Getting out of the Christian bunker….

One of my biggest worries is how Christians behave and see the world around them. Too often there is a sense in which they see themselves as attacked and besieged. You can see this in a whole series of different ways.

There is the daily series of what seems to be attempts to undermine the Christian faith in this country. So, in the past week there are several stories to choose from.

Firstly, there was the news that BC/AD is being removed from the history books in favour of BCE/CE (“Before the Common Era” and “Common Era”). This appears in the US, Australia and in many historical works in this country.

Then there was the news that Christians Against Poverty have been thrown out of their umbrella organisation.

A Christian organisation has been ditched by a national charity for offering to pray for people with debt problems.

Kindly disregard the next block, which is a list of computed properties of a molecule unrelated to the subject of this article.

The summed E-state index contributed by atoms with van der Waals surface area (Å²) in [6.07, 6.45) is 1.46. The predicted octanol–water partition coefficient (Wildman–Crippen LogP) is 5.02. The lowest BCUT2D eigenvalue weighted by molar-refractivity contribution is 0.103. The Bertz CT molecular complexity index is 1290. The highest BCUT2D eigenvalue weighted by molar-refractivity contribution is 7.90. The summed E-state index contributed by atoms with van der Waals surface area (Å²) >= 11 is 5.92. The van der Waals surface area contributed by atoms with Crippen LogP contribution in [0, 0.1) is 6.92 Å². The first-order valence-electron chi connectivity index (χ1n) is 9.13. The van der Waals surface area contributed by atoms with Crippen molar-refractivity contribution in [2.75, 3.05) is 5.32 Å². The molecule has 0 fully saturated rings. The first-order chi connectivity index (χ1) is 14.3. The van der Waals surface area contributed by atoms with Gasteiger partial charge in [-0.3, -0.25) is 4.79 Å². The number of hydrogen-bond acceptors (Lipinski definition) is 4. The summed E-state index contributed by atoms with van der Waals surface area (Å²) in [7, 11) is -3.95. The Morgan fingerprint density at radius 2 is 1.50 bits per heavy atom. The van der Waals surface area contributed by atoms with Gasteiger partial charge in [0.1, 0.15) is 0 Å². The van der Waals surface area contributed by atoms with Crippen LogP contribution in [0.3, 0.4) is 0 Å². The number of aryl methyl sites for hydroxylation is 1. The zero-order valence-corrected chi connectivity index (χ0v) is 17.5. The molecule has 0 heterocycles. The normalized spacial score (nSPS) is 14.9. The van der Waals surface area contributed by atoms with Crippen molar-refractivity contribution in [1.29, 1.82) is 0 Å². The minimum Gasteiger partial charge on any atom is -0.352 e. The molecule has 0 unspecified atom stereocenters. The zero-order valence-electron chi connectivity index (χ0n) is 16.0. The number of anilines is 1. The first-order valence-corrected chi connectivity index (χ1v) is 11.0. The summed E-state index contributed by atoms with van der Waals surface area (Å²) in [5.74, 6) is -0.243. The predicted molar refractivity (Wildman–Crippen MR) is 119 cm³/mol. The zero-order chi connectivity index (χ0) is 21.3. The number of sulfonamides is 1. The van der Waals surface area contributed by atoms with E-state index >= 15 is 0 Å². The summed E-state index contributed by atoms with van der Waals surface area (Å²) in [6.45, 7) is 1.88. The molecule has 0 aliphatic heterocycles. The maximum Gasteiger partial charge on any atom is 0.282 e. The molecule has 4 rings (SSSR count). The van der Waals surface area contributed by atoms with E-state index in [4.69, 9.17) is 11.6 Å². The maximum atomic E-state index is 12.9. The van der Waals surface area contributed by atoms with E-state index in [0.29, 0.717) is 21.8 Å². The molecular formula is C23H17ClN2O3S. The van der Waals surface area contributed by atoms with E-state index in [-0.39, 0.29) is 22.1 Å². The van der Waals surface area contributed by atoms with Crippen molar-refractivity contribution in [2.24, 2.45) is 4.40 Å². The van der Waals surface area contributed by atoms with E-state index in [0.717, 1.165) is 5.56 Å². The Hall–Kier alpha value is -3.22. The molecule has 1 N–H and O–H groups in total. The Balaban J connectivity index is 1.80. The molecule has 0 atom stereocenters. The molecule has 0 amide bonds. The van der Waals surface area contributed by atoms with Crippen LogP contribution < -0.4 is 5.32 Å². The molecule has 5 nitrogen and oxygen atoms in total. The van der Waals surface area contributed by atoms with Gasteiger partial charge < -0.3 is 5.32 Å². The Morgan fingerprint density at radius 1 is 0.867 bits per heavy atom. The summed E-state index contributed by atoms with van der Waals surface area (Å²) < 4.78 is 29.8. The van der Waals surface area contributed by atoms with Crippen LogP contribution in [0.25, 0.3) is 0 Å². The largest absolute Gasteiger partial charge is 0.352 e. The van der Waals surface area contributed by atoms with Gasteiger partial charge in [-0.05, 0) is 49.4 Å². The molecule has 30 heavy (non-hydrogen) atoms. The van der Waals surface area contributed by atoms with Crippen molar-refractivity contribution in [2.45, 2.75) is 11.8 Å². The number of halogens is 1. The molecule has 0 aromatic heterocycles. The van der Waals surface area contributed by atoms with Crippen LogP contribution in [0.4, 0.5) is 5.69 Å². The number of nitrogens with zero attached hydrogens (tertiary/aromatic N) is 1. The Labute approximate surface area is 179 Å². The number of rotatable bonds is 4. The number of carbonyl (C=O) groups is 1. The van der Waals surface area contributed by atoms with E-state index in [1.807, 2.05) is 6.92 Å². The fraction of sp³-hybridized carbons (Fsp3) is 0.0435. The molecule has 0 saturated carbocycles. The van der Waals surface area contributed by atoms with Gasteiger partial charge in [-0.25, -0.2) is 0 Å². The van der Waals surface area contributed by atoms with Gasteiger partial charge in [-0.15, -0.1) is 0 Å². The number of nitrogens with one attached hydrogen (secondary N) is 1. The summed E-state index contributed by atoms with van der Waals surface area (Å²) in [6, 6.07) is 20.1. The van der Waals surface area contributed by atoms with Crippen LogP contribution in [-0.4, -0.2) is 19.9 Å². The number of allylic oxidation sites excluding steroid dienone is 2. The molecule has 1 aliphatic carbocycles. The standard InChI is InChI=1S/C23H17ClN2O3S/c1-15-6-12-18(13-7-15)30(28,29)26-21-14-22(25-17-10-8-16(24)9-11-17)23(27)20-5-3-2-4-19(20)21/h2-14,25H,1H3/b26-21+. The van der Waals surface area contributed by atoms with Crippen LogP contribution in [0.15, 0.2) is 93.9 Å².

Christians Against Poverty (CAP) has been forced to leave AdviceUK, an umbrella group representing the interests of thousands of advice workers, after it was judged that praying was ‘incompatible’ with membership.

AdviceUK felt that offering to pray for someone was a form of payment.

Steve Johnson, chief executive of AdviceUK, described the offer of prayer by CAP as an ‘emotional fee’.

Then there is the story in the BBC that there is growing pressure to get rid of school assemblies. So a spokesman for one of the unions is reported

Association of Teachers and Lecturers (ATL) chief policy advisor Alison Ryan questioned how much schools and parents wanted daily worship.